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Hydroxychloroquine Screening

Hydroxychloroquine Screening

What is hydroxychloroquine? How does it affect the eye?

Hydroxychloroquine is a common anti-inflammatory drug used in stabilizing rheumatologic conditions such as systemic lupus erythematosis. Given at higher doses over a long period of time, however, it can lead to retinal toxicity. Early toxicity may be asymptomatic and patients may complain of color vision or other visual symptoms only when the toxicity is more advanced. Given that retinal toxicity is usually irreversible and may even progress after stopping intake of hydroxychloroquine, early detection of retinal toxicity and cessation of the hydroxychloroquine is the best approach.

Corneal and ciliary body toxicity can be seen as well but these are not as worrisome as retinal toxicity. The former is also completely reversible with cessation of hydroxychloroquine intake.

What are the risk factors for retinal toxicity?

Risk for toxicity is the least with doses of less than 6.5 mg/kg/day. Current recommended maximum daily dose is 5 mg/kg/day. Patients are at low risk during the first 5 years of treatment. Cumulative dose of 250 grams and above increases the risk for toxic retinopathy. Other risk factors include kidney or liver disease, older age, other retinal disorders and concomitant use of tamoxifen. Obesity can be a risk factor as well in that the drug does not penetrate lipid-rich tissues and the calculated dose may be higher than the true amount that is safe for the patient. This has to be taken into consideration during dose calculations.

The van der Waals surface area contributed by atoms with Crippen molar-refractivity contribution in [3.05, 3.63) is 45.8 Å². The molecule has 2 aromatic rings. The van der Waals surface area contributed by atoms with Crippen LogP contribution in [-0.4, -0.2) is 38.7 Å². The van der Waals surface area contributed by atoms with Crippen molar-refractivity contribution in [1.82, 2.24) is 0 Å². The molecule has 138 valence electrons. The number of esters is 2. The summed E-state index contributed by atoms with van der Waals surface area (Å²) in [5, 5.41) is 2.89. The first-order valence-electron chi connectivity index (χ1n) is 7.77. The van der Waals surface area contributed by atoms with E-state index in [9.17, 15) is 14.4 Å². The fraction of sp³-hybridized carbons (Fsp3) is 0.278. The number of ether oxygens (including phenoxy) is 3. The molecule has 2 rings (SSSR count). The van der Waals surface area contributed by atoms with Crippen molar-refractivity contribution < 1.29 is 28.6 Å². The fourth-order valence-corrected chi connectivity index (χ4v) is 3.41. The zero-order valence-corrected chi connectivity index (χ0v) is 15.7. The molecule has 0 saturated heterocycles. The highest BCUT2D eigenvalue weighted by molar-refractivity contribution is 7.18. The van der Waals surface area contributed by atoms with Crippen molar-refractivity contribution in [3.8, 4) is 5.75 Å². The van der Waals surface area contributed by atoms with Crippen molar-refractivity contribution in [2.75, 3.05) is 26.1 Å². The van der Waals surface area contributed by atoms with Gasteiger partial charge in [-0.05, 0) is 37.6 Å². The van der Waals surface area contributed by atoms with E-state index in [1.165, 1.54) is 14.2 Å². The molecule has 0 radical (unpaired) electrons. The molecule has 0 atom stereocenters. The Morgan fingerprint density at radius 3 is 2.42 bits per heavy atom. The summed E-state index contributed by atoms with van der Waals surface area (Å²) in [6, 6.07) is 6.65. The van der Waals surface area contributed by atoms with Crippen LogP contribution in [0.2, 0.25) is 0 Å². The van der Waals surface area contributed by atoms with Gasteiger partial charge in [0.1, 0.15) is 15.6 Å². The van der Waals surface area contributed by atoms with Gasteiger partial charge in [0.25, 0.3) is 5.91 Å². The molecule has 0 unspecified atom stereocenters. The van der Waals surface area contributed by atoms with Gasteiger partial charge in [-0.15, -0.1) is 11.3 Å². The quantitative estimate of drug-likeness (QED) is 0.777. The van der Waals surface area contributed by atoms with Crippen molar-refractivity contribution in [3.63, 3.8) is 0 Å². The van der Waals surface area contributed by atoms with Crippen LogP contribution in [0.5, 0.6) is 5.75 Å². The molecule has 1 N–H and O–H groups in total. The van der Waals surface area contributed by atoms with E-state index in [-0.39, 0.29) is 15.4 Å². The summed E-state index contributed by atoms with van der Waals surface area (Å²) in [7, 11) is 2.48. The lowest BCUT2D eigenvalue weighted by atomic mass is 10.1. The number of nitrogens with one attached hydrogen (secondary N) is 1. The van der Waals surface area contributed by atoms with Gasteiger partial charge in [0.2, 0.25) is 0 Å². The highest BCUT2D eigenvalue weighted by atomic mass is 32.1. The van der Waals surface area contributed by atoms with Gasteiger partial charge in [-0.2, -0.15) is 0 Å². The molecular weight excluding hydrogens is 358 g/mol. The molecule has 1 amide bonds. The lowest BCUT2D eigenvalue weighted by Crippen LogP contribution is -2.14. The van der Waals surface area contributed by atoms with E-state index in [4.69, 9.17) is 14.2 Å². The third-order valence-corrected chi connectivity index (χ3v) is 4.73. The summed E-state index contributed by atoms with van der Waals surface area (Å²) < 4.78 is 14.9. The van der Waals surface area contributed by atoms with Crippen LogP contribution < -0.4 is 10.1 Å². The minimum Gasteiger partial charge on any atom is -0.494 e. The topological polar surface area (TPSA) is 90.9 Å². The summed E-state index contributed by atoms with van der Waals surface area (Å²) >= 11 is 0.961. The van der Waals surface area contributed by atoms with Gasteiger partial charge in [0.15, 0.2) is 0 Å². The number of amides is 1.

High risk patients have a 5% chance of developing toxic retinopathy. Another way to look at risk is: 5-year risk <1%; 10-year risk <2%; 20-year risk about 20%.

What does screening involve and how often should it be performed?

A complete eye examination is required before starting on hydroxychloroquine treatment. Your eye doctor will assess your visual acuity, colour vision and central visual field. In addition, specific tests such as the fundus auto-fluorescence test and retinal nerve fibre layer thickness test are useful adjuncts that have the potential to detect early toxicity.

Follow-up may be infrequent in the first five years. However, from the fifth year on, it is advisable to have your eyes screened on a yearly basis to detect early toxicity and halt treatment before any further damage occurs.